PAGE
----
What Do You Do if an Oil Tank Is Buried in Your Yard?June 8, 2022 | Christina M. Bezas |
It is not uncommon for Lloyd Harbor residents to have old steel heating oil tanks buried in their yards. Although these underground tanks continue to successfully heat our homes, they do not last forever. They are not protected from corrosion and, as a result, can pose an expensive and unexpected risk to unsuspecting homeowners and even prospective homebuyers. Depending on the composition of the oil tanks, they have a limited life expectancy and eventually need to be replaced.
It is important for prospective homebuyers to cautiously consider properties with buried oil tanks. Many insurance companies are unwilling to issue a homeowner’s policy for properties containing underground oil tanks. Likewise, a homeowner interested in selling their property with an underground oil tank may be faced with other obstacles, including wary homebuyers.
As underground oil tanks age, the likelihood that they will leak oil increases. Even relatively small leaks that slowly discharge oil into the surrounding soil can cause significant environmental hazards, such as groundwater contamination and soil pollution. Unfortunately, when it comes to underground oil tanks, homeowners often do not realize that their tanks are leaking until it is too late and the damage has been done.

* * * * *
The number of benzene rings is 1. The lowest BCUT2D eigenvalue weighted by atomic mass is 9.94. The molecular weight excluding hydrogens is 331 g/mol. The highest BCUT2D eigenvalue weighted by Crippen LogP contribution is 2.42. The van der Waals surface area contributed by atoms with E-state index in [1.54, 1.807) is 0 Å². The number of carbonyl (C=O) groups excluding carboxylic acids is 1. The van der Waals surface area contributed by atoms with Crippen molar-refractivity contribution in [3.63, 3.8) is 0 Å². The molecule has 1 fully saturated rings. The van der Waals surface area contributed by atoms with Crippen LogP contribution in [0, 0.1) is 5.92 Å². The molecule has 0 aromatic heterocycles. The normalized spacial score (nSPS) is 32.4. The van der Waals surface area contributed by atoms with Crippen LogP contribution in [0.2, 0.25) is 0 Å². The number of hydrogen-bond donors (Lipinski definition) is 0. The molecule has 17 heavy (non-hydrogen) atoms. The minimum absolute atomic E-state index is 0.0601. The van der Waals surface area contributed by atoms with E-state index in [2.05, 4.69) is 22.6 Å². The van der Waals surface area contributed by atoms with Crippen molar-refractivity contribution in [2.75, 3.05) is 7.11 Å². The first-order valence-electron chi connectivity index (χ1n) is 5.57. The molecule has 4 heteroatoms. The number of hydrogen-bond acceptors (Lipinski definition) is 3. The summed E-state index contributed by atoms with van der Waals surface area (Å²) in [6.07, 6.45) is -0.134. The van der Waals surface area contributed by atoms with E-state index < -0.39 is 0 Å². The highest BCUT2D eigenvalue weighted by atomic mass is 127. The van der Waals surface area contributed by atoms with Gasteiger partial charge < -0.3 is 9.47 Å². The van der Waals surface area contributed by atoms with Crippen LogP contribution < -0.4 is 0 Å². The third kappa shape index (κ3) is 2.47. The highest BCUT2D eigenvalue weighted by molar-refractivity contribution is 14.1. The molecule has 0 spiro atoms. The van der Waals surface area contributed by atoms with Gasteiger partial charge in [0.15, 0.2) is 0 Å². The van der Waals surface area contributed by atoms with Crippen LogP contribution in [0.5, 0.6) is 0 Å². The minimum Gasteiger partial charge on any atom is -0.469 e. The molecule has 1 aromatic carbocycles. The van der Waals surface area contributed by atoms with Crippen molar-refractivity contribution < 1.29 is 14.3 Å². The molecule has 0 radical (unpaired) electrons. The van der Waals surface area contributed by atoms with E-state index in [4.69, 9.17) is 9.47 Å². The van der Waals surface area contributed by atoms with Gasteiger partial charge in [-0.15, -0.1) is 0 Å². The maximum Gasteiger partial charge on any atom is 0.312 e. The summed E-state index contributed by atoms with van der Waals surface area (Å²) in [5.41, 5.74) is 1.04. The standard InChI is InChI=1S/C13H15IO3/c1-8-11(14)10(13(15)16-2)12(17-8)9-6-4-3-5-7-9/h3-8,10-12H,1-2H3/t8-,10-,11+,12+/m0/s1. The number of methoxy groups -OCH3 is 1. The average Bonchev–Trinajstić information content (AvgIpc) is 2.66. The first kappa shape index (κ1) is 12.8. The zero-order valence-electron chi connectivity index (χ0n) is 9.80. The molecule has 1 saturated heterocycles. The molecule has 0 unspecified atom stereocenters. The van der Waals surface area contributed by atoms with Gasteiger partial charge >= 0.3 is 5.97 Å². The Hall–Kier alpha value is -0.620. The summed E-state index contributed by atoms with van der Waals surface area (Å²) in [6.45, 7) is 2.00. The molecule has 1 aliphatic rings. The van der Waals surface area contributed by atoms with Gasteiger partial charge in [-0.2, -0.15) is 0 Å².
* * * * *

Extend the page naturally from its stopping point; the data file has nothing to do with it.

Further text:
Who is responsible for the cleanup? Generally, homeowners will be liable for the costly cleanup resulting from an oil tank leak. In fact, homeowners may be responsible for the cleanup regardless of whether their actions caused the leak. Depending on the location and extent of the oil spill, cleaning or remediating contaminated property can carry a hefty, unexpected price tag for many homeowners. The cost of cleaning or remediation can depend on numerous factors such as how much oil leaked, whether the oil spill contaminated groundwater, or whether it contaminated a neighbor’s property. According to the New York State Department of Environmental Conservation, the cost of cleaning an oil spill from an underground oil tank could reach tens of thousands of dollars.
If you have an underground heating oil tank or are considering purchasing a property with one, it is wise to consider removing the oil tank or responsibly abandoning or sealing it. Homeowners considering abandoning their underground oil tanks should contact a reputable oil tank company to perform the work and issue a certificate of abandonment.
This article appeared in the June 2022 issue of Lloyd Harbor Life.
- Christina M. Bezas